Exactly what we’ve just been going over, it’s this gives you the information to actually strategically supplement or strategically include fish into your diet, a lot of people casually supplement or casually eat fish, and they think that will give them very good omega three levels. And that’s just not the case. In places where fish is not commonly eaten. And so with supplements, specifically, it’s so much better to know what you’re looking for. So when I’m saying we’re going to do your blood level, put your level in and you and you find them in the calculator, your dose, that’s the dose of EPA, da j, it’s not the dose of fish oil. So this is another like there’s so much confusion in the market that I feel like testing and finding out your dose of EPA and DHT that you need, just cuts through all the noise, but you do have to do a little research. So when you’re looking for the supplement, you have to look on the supplement facts panel, you have to look at what the serving size is, is it one supplement, is it one capsule, is it two capsules, is it one tablespoon, teaspoon, any of that? What is that number, and then what the EPA and the DEA amounts are in that serving size. So if it’s 300, EPA and 200 DHS, then it’s 500 milligrams, and that’s serving. If the serving size is two capsules, then you divide it by half. So you have 250 upnd ha in each capsule, and then you take that number, and you apply it to the dose that we recommended of epmd che. So if you only get 250 and a capsule, and you need to get 1400 I can’t even do that math this quickly. But it’s a lot of pills. And this is what some people think they’re taking more epmd ha than they are because official LPL might say 1000 milligrams, it only has 300, EP and tha fatty acids, because there’s more than just EPA and DOJ in fish oil. So that discrepancy is very important. And doing the testing with the dosing really cuts through the noise and you’re able to find a supplement that meets your needs. And then there are all kinds of other things that people are looking at in their supplements for sustainability. Do you want big or little capsules? You want to take a liquid? Do you care about what fish sources from so many decisions, but the main thing is if the dose is at high enough, it doesn’t, you’re not really going to get the true therapeutic benefit of getting levels up to 8%. And so you do that you find out how much supplement you need to take for three months and then you retest. And if it’s not high enough, it might not be or if it’s too high, then you can adjust. So I’ve often seen to grams is a great place for a lot of people to start, but I’ve seen several people who I consult with who need to be at three grams on a specific supplement how they could try different supplements, maybe if that’s enough alastor maybe they try a triglyceride, and they can go back down to two grams. So this is where your self experimentation and your testing really comes into play.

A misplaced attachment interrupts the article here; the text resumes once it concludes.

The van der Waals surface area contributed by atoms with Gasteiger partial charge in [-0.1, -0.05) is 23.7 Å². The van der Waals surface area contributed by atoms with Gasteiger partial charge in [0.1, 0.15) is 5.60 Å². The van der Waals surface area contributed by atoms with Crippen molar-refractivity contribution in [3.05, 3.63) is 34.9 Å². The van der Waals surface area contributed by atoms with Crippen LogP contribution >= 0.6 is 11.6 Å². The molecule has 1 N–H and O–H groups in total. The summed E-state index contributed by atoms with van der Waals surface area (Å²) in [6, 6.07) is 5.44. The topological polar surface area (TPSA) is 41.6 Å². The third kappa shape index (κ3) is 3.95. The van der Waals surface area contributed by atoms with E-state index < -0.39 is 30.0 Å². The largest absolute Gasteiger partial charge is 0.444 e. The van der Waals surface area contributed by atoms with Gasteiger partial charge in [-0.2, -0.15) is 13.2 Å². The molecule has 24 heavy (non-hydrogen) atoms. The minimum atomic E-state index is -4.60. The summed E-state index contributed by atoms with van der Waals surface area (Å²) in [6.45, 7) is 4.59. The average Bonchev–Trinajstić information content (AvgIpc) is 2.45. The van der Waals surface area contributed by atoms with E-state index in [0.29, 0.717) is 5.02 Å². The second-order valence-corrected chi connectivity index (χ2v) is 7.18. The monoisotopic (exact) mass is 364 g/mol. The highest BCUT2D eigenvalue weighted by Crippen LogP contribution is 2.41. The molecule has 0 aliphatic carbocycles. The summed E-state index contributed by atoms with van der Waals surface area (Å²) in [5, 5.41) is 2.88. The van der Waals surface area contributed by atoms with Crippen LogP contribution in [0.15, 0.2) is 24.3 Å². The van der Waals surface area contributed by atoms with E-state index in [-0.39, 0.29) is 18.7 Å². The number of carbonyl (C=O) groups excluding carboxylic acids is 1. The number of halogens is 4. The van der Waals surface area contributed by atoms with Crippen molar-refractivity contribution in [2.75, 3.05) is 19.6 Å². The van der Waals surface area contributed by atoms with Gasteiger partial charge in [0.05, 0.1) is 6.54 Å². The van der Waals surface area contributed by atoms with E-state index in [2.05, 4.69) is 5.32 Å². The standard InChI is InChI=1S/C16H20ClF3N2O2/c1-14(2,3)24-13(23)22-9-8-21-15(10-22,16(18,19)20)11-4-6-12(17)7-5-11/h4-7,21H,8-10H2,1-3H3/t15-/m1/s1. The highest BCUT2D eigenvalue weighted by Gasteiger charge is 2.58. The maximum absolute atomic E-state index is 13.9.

Can you explain how the omega three index may be different from other omega tests that people have heard of, or maybe have taken,